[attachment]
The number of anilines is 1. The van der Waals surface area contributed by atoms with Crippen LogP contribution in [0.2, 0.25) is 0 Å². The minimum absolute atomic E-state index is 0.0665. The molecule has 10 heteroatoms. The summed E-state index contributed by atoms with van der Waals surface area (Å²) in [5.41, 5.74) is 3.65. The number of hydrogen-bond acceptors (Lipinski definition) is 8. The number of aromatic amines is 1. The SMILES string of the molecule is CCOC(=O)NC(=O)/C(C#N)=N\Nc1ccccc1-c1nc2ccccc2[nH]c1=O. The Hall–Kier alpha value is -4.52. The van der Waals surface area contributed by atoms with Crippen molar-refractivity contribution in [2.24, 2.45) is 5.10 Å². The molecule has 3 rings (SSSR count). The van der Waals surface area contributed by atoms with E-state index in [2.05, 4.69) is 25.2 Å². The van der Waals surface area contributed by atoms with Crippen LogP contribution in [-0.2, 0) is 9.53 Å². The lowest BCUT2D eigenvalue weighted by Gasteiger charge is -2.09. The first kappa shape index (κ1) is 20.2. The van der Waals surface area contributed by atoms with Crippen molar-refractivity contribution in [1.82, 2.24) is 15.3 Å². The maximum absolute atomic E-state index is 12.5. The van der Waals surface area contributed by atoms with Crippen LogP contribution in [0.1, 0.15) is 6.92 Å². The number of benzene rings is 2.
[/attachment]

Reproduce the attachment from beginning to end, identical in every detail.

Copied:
The number of anilines is 1. The van der Waals surface area contributed by atoms with Crippen LogP contribution in [0.2, 0.25) is 0 Å². The minimum absolute atomic E-state index is 0.0665. The molecule has 10 heteroatoms. The summed E-state index contributed by atoms with van der Waals surface area (Å²) in [5.41, 5.74) is 3.65. The number of hydrogen-bond acceptors (Lipinski definition) is 8. The number of aromatic amines is 1. The SMILES string of the molecule is CCOC(=O)NC(=O)/C(C#N)=N\Nc1ccccc1-c1nc2ccccc2[nH]c1=O. The Hall–Kier alpha value is -4.52. The van der Waals surface area contributed by atoms with Crippen molar-refractivity contribution in [2.24, 2.45) is 5.10 Å². The molecule has 3 rings (SSSR count). The van der Waals surface area contributed by atoms with E-state index in [2.05, 4.69) is 25.2 Å². The van der Waals surface area contributed by atoms with Crippen LogP contribution in [-0.2, 0) is 9.53 Å². The lowest BCUT2D eigenvalue weighted by Gasteiger charge is -2.09. The first kappa shape index (κ1) is 20.2. The van der Waals surface area contributed by atoms with Crippen molar-refractivity contribution in [1.82, 2.24) is 15.3 Å². The maximum absolute atomic E-state index is 12.5. The van der Waals surface area contributed by atoms with Crippen LogP contribution in [0.1, 0.15) is 6.92 Å². The number of benzene rings is 2.